PKONWEB Report – The recently signed China Pakistan Free Trade Agreement-II (CPFTA) would see Pakistan getting $6.5 billion annual share of total Chinese imports of $64 billion.
China and Pakistan (iron brothers and CPEC partners) have an annual trade volume of about $15 billion, of which Chinese exports to Pakistan are estimated at around $13 billion.
The free trade deal step-up comes amid Beijing’s nod to carry out bilateral trade with Islamabad in the Chinese yuan instead of the U.S. dollar- to help ease the South Asian ally’s financial and economic woes.
The central State Bank of Pakistan (SBP) has already declared Yuan as an approved foreign exchange for all purposes in the country.
Pakistan would get the same status as has been given to the Association of South East Asian Nations (ASEAN) countries for exploiting the entire 313 duty free tariff lines provided by China to access its market.
The unprecedented Chinese concession, officials and economists said, would go a long way in addressing Islamabad’s massive 87-percent trade deficit with Beijing and reducing pressure on Pakistan’s depleting foreign currency reserves.
“The agreement is part of practical steps being taken [by China] to support our [foreign] currency [reserves],” Pakistani Information Minister Fawad Chaudhry said in November.
He told reporters in Islamabad the “historic” deal was concluded during Prime Minister Imran Khan’s four-day official visit to Beijing last year.
Pakistan had to face trade deficit with China after the latter signed FTA with ASIAN countries in 2010-11. However, now the duty-free export of 313 tariff lines provided a huge opportunity to Pakistan to decrease trade deficit with China, said Advisor to the Prime Minister on Commerce Abdul Razak Dawood on Tuesday.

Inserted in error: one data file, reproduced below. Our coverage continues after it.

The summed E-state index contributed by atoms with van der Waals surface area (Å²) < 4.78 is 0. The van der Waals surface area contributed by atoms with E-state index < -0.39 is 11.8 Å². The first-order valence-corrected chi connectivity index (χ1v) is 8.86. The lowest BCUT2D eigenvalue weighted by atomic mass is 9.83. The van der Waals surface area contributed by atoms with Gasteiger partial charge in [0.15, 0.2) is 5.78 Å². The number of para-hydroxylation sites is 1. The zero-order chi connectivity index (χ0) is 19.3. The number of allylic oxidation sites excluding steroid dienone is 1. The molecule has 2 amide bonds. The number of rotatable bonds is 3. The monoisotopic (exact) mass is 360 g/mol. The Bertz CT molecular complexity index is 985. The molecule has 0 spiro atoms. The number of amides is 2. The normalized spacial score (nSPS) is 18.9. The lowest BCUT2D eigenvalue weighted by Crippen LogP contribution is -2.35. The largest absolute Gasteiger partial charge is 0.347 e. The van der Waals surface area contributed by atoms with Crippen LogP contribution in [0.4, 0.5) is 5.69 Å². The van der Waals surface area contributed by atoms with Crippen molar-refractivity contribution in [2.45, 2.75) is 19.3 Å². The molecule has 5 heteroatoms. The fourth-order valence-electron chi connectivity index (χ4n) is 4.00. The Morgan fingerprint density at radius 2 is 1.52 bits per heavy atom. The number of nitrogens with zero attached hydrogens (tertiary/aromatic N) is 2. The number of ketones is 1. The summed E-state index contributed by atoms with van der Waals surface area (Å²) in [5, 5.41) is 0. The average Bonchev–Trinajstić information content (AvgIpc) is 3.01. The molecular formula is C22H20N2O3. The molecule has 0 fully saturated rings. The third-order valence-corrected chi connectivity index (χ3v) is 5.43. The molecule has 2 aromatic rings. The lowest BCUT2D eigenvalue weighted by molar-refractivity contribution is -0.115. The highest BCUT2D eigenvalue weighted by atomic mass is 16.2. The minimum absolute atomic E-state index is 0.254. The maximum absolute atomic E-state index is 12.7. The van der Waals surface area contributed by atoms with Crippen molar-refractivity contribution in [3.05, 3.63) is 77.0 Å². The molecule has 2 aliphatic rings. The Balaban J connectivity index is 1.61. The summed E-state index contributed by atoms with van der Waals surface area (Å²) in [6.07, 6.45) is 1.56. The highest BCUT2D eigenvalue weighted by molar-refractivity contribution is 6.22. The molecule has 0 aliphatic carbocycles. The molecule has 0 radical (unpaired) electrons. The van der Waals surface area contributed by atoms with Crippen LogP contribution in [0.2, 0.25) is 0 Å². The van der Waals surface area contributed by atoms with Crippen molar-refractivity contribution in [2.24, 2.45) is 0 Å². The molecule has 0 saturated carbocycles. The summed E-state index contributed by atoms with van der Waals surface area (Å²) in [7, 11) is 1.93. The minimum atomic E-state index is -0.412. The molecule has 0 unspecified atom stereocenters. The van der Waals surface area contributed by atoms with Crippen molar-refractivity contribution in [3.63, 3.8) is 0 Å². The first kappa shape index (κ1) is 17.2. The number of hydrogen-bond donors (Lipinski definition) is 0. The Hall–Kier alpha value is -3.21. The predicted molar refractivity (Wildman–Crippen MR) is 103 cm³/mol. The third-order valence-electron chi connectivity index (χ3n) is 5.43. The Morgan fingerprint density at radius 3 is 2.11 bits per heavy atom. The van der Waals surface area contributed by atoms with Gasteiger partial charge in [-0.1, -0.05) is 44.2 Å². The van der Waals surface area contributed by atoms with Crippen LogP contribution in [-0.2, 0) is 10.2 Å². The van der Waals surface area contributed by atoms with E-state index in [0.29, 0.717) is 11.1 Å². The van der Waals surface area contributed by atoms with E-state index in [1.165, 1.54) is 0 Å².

According to him, Vietnam increased its exports to China after signing of the China–ASEAN FTA. The new FTA with China would turn around Pakistan’s economy, particularly export-based industry, he said.
“We want to increase our exports to China and also bring the Chinese investment to Pakistan.”
Razak said China wanted to relocate its industry in other countries and the government desired to get maximum Chinese industrial units shifted to Pakistan.
“We missed the first phase 10 ten years ago when China shifted its industry mostly to ASEAN countries, specially Vietnam and Malaysia.” Now in the second phase, China wanted to shift the garments, leather and home appliances industry, he added.
Pakistan seeks to export to its ‘all-weather’ friend China key products like textiles, leather, engineering goods, electronics, plastics, sea food, apparel, foot ware and jewelry under the 313 tariff lines.
“We successfully negotiated and finalized terms and conditions to safeguard the local industry and get a 15 year window to gradually open the some potential areas of local industry for trade with China.”
Pakistan has succeeded in protecting its iron, steel, agriculture, plastic, ceramics and surgical goods from Chinese imports.
Razak said if any industry was hurt, Pakistan could get measures to protect the particular industrial unit.
Friendly countries including Saudi Arabia, China and the United Arab Emirates have extended balance of payment support to Pakistan- the gap is huge, warranting the need to go to the IMF to secure economic package.
An IMF delegation arrived in Pakistan Monday for a two-week visit.